Rannerdale

Rannerdale

North Western Lake District

Route: Circuit of Rannerdale Knotts

Area: North Western Lake District

Date of walk: 18th August 2015

Walkers: Andrew

Distance: 4.5 miles

Weather: Bright at start but clouded over, spots of rain at end

When I looked through the curtains at dawn this morning there was a low mist in Lorton Vale and so without ado I drove to the shore of Crummock Water in the hope of grabbing some atmospheric photos – a few of these are shown below

About 8 hours later I returned to the same place for the start of today’s short walk. I headed up Rannerdale and just beyond the foot of Rannerdale Knotts I crossed the footbridge over Squat Beck to continue up High Rannerdale to the end of the valley

As I gained height it gradually clouded over and the light became quite poor. At the top of the valley I turned right to descend down towards Buttermere village. When I reached the edge of the village I followed the road for a short distance before taking a path along the fellside signposted ‘Buttermere Hause’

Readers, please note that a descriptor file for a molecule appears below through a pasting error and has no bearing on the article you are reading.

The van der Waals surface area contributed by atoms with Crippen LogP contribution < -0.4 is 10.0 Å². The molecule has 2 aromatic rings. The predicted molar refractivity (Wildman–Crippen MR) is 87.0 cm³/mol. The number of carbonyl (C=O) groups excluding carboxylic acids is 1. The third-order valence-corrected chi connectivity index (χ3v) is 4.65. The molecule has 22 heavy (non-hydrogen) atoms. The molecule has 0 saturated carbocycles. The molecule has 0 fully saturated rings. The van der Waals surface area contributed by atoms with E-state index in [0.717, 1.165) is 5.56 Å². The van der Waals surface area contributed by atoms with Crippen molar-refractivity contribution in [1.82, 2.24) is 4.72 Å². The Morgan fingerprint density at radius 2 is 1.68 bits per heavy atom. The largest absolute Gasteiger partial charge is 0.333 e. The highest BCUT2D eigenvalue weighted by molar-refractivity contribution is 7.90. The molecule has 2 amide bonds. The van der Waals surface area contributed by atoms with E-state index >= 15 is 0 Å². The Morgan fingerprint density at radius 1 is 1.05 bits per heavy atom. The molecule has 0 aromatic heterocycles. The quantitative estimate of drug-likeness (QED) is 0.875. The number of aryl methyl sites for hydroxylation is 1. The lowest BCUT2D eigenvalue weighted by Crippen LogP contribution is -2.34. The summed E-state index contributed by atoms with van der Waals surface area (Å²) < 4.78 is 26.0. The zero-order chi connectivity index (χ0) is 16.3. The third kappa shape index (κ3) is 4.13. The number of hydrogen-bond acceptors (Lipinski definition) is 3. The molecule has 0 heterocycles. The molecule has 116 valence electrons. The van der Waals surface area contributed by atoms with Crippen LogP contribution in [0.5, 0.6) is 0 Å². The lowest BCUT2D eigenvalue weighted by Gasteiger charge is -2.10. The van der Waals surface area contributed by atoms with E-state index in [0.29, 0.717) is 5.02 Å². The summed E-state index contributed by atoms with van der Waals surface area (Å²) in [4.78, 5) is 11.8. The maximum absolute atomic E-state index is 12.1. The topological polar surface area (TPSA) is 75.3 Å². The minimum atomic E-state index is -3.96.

This brought me round to the foot of Rannerdale Knotts, and I the followed the path below the rocks to complete the circuit of the fell. It just remained to cross Squat Beck again and retrace my steps back to the start

Rannerdale is famous for its bluebells which flower on the open fellside in May – if visiting in bluebell season, please read this note:

IMPORTANT NOTE: I’ve been asked by the National Trust (North Lakes) to add this message to my post, and I do so willingly in order to try and help safeguard this wonderful display:

“Rannerdale’s bluebells are renowned as a natural wonder, beloved of visitors and photographers; however, they are being ‘loved to death’. Once the plants are damaged by trampling they can’t photosynthesise enough energy and it can take them years to recover. Over the last 5 years, nearly 25% of the bluebells have been lost. To save the bluebells, and access to them, the National Trust are asking visitors to fight the urge to get in amongst the flowers and just simply stick to the path. Only by protecting them today can we ensure everyone has a chance to enjoy this special spring display in the future.”

Could I please urge anyone following this walk to comply with the message

Previous time here

Click on the icon below for the route map (subscribers to OS Maps can view detailed maps of the route, visualise it in aerial 3D, and download the GPX file. Non-subscribers will see a base map)

Scroll down – or click on any photo to enlarge it and you can then view as a slideshow

Previous walk: « | Next walk: »